The voice on the telephone was as clear--and as angry--as always.
You got it wrong, he said. You were careless. You meant to get it wrong. You've always had it in for me. I won that election fair and square.
His name is Ernest Debs. From 1958 until 1974, he was a Los Angeles County supervisor, representing the 3rd District, which extends from East Los Angeles to Westwood and Bel-Air and over the Santa Monica Mountains into the San Fernando Valley.
If there is a single person who is central to the Justice Department's Voting Rights Act lawsuit against the county, it is this ruddy, white-haired, irascible man who ran his domain in the reward-your-friends, punish-your-enemies manner of an old political boss.
The trial of that lawsuit is slowly ending. The Justice Department and their fellow plaintiffs, the American Civil Liberties Union and the Mexican American Legal Defense and Educational Fund, have completed their cases. Now, the county is presenting its side to Judge David Kenyon. But something has been missing through the days of tedious testimony--the coherent unveiling of what actually is a great political story, a saga of old intrigues and back-room deals.
It stars Ernie Debs, now in his 80s and retired. Debs dominated the Board of Supervisors with his cunning, his political fund-raising, his temper and his raw power. He sputtered in anger when he was confronted with unfriendly questions. Current Supervisor Pete Schabarum might be fierce in such situations. Debs was fearsome.
The saga starts with Debs' long-count victory over Ed Roybal for a vacant seat the 1958 supervisorial election. Before that election was over, there were four recounts. I wrote a while back about the election, and the allegations of fraud that accompanied it. And Debs, in our phone conversation, thought I had been unfair.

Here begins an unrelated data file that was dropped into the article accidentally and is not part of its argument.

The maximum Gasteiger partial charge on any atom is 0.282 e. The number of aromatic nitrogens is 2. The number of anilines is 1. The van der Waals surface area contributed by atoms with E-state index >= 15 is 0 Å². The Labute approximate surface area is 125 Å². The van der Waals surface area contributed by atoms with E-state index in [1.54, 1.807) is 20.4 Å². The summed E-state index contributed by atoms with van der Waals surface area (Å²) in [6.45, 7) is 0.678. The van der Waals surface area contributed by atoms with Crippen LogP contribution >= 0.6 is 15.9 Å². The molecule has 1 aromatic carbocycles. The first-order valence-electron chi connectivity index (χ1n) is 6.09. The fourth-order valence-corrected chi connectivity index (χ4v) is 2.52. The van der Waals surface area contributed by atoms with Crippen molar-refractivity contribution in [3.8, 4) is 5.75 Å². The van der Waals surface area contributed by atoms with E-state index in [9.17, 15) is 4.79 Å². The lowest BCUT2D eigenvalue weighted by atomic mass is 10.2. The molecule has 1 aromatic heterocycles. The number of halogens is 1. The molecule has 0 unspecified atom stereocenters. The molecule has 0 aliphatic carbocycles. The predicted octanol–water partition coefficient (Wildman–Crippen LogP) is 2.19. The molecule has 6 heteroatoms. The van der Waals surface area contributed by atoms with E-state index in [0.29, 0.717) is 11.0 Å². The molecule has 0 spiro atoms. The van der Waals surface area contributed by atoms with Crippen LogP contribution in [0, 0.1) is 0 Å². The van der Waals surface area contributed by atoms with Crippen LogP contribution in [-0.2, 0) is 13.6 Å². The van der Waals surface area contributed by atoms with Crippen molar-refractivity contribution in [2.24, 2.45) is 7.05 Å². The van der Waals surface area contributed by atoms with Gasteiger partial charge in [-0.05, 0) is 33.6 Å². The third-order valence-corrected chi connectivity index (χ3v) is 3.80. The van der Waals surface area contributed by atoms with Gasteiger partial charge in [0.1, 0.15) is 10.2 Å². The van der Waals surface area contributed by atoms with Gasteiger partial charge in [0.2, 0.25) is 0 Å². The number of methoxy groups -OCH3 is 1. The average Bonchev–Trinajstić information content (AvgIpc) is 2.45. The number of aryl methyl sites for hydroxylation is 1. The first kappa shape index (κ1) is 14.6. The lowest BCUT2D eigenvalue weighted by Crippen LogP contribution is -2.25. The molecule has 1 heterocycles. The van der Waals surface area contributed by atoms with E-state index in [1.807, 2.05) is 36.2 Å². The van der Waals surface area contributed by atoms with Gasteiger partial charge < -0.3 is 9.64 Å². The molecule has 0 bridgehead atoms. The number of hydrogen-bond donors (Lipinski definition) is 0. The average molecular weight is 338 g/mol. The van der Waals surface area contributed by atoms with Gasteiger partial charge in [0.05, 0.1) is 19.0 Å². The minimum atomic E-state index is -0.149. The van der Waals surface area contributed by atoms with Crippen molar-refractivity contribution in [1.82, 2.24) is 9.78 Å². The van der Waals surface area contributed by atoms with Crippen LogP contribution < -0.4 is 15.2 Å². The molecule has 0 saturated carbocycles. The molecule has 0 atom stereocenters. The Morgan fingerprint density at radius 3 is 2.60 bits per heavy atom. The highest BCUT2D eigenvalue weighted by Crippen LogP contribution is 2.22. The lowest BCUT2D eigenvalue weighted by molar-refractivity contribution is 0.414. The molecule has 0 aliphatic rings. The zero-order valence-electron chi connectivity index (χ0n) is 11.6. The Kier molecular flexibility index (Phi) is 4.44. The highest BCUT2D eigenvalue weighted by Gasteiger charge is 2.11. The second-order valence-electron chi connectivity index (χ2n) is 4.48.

In 1958, Roybal, who is now a congressman, was a militantly liberal Los Angeles city councilman who criticized the downtown business establishment, and The Times, for promoting projects that wiped out poor Hispanic neighborhoods. Dodger Stadium, built in Chavez Ravine, and the Bunker Hill redevelopment project were two of them. Debs was a pro-development Los Angeles city councilman who exemplified the grow-grow-grow L.A. of the '50s.
After the election, Debs and his four supervisorial colleagues began a series of boundary changes that radically altered the 3rd District and swung it in his favor.
An explanatory note: After each census, supervisors, like other elected representatives, change the boundaries of their districts so that each district represents about the same number of voters. Each supervisor gets a district with enough potentially friendly voters to assure victory. This is called gerrymandering and it is customarily done in private, despite public disclosure laws.
Debs and his colleagues first moved the western boundary of the 3rd District to include Westwood, Beverly Hills and Bel-Air. Previously, those neighborhoods had been in the 4th District, which runs along the coast. The next change moved the northwestern boundary all the way over the Santa Monica Mountains into Sherman Oaks, Studio City and other San Fernando Valley communities. Those sectors also has been in other districts.
With each move, Debs' district became more Anglo, reducing the proportion of Latinos who had backed Roybal. The 3rd District, which almost elected a Latino in 1958, had become a constituency where Latinos had dwindled.
Another important supervisorial decision involved the fast-growing Latino population in the San Gabriel Valley. These voters could gone to the 3rd District, which would have strengthened its Latino population. But they went to the neighboring 1st District.
Thus was the Latino population divided.
Those lines were generally followed in the supervisors' 1981 redistricting, the specific target of the Justice Department's lawsuit.
In the trial, neither side has has called Debs to testify. But government witnesses claim that his motive, and that of the other supervisors, was to dilute the Latino vote. In our phone conversation, Debs told me that's not true. The board, he said, merely reacted to population shifts.
The rich political drama driving the case has been mummified, buried under highly technical testimony and boxes of fine-printed documents. This reached its height last week when a political science professor, vainly trying to bring precision to the imprecise business of politics, actually added up voter registration figures on his hand calculator.
But no calculator can measure Ernie Debs' motives. Only Judge Kenyon, viewing it all from the bench, can do that.